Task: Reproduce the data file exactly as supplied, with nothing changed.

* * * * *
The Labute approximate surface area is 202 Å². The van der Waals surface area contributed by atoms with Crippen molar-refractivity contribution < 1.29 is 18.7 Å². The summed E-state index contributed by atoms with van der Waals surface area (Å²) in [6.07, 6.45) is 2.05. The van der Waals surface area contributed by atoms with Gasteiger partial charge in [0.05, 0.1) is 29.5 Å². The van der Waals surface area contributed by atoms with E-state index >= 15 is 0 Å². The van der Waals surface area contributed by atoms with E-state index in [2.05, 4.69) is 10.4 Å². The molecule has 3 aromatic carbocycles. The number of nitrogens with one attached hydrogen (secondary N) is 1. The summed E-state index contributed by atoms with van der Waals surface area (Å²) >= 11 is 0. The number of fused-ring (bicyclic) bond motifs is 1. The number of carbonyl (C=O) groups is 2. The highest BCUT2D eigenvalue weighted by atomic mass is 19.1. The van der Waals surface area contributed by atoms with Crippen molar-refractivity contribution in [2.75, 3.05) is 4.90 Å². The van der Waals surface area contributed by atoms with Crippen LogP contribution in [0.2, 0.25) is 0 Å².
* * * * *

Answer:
The Labute approximate surface area is 202 Å². The van der Waals surface area contributed by atoms with Crippen molar-refractivity contribution < 1.29 is 18.7 Å². The summed E-state index contributed by atoms with van der Waals surface area (Å²) in [6.07, 6.45) is 2.05. The van der Waals surface area contributed by atoms with Gasteiger partial charge in [0.05, 0.1) is 29.5 Å². The van der Waals surface area contributed by atoms with E-state index >= 15 is 0 Å². The van der Waals surface area contributed by atoms with E-state index in [2.05, 4.69) is 10.4 Å². The molecule has 3 aromatic carbocycles. The number of nitrogens with one attached hydrogen (secondary N) is 1. The summed E-state index contributed by atoms with van der Waals surface area (Å²) >= 11 is 0. The number of fused-ring (bicyclic) bond motifs is 1. The number of carbonyl (C=O) groups is 2. The highest BCUT2D eigenvalue weighted by atomic mass is 19.1. The van der Waals surface area contributed by atoms with Crippen molar-refractivity contribution in [2.75, 3.05) is 4.90 Å². The van der Waals surface area contributed by atoms with Crippen LogP contribution in [0.2, 0.25) is 0 Å².